‘Why I’m a professional mentor, as well as a fashion editor’

When you first start out in your career, it can be a dream come true to have an older, wiser, big sister type helping you make the right decisions. For women especially, having a professional mentor can give you the confidence you need to go all the way. 

Amy Bannerman, InStyle‘s fashion editor, has been mentoring a young woman through Kids Company’s School of Confidence for the past year and a half. While the charity recently dissolved, she’s continues to guide her mentee in her career choices.

We spoke with her about why it’s important to have other women to look up to, and why every career experience is a useful one.

1. How did you first get involved in mentoring, and why?

I’d wanted to do it for years actually, but I was assisting at Elle when I first looked into it. I was going to work with children, but the problem was I had to commit to it weekly and I was travelling a lot at the time, so it wouldn’t really have worked.

A few years ago I was speaking to a friend of mine who mentored two young people from Kids Company. He introduced me to John Frieda, who ran the School of Confidence. Then I went for a meeting with him and that’s how it started.

2. Tell me a bit about the young woman you mentor. What kind of career guidance do you give her?

Eniola is 23 and she got a first in her psychology degree last year. She’s naturally super intelligent, and she’s now trying to work out what she wants to do with her career. So we talk about that a lot. She’s doing work experience at the moment with Models 1.

She’s incredibly proactive so she’ll line stuff up and ask my opinion on it. We talk through things, or I’ll make suggestions. I’m not really there to facilitate things, it’s more to help her come up with the solution herself. She’s become more confident and proactive since I started working with her, but she’s also had a whole support system around her with Kids Company.

She came on a shoot with me the other day, and we meet up every couple of weeks and have a chat, or go to an exhibition or for lunch. She thinks it’s more like being a big sister and giving advice, but it’s more focused on her career path than anything else.

She’s really interested in blogging and raising awareness of mental health. She loves fashion and beauty, and she doesn’t see why they have to be separate and why there’s such a taboo around mental health.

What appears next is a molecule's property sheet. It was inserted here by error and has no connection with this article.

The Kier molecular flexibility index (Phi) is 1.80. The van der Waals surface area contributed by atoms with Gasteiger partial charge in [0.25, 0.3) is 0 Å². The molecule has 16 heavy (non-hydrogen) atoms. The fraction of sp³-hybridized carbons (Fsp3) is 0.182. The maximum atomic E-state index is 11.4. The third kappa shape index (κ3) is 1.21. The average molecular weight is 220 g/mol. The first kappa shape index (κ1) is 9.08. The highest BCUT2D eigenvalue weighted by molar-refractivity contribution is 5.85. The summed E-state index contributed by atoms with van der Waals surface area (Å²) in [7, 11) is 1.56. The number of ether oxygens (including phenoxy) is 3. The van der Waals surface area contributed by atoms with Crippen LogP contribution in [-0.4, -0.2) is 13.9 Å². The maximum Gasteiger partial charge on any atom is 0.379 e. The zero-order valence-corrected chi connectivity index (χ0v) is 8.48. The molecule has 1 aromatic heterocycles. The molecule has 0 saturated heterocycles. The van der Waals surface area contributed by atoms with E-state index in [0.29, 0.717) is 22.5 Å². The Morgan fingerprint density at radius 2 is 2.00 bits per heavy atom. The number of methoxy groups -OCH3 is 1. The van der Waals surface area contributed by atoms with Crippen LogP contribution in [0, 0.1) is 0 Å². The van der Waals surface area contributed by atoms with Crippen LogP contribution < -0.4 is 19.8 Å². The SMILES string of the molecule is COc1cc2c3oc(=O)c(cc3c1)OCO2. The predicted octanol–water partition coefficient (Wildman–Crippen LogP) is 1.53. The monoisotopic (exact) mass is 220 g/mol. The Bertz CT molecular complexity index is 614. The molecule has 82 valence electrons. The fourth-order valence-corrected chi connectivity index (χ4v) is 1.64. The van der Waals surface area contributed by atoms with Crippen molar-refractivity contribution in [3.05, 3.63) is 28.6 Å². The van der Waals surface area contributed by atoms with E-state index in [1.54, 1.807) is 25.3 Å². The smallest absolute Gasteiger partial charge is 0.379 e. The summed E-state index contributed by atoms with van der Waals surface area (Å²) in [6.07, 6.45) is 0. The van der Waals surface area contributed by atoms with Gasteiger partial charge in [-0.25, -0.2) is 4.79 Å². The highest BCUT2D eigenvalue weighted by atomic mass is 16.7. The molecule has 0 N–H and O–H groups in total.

I don’t really know that much about blogging, but since I’ve met her I’ve started one of my own. I’ve learnt so much from her, too.

Amy and Eniola. Image via Instyle UK

Amy and Eniola. Image via Instyle UK

3. Do you think it’s important for all women to have a professional mentor? Why?

I’d say it’s really useful. I’ve had people in my life who I’ve definitely looked up to in terms of career. It’s never been an official thing, it’s more like people who have taken me under their wing.

It’s incredibly important to have these women you can look up to, and if you need to ask their advice you can. Especially in the fashion industry, where there’s no real structure.

4. What did you learn from these women?

They were all just successful people in what they did. I had a friend who was an agent who gave me advice on what direction to go in, and what choices to make when needed.

I learned from all the people I’ve assisted over the years, like Bay Garnett from Vogue, who’s incredibly inspiring and very unusual as a person in this industry. She’s very laid back and easy to talk to, very unaffected by the industry, but she’s incredibly high up at Vogue.

You pick up different things from different people. It’s important not to rely on just one person, and realise that you can learn different things from different people.

5. What’s the best career advice you’ve received?

I didn’t receive it, but kind of worked it out myself that nothing you do is wasted. Even being 16 and doing crap temporary jobs, (or working in the Marmite factory, which is something I did at the time and it just felt horrendous), you learn something from everything in work.

6. What’s the best way for someone to find their own mentor?

Find someone you admire. Obviously it helps if there’s some kind of personal connection, but look at somebody who you’d like to be like and ask if they would give you direction. I think most people are probably quite up for it.

It depends on what job you want to do, but you can also look into different schemes.

If you’d like to become a mentor, click here or here for more information.

Now what?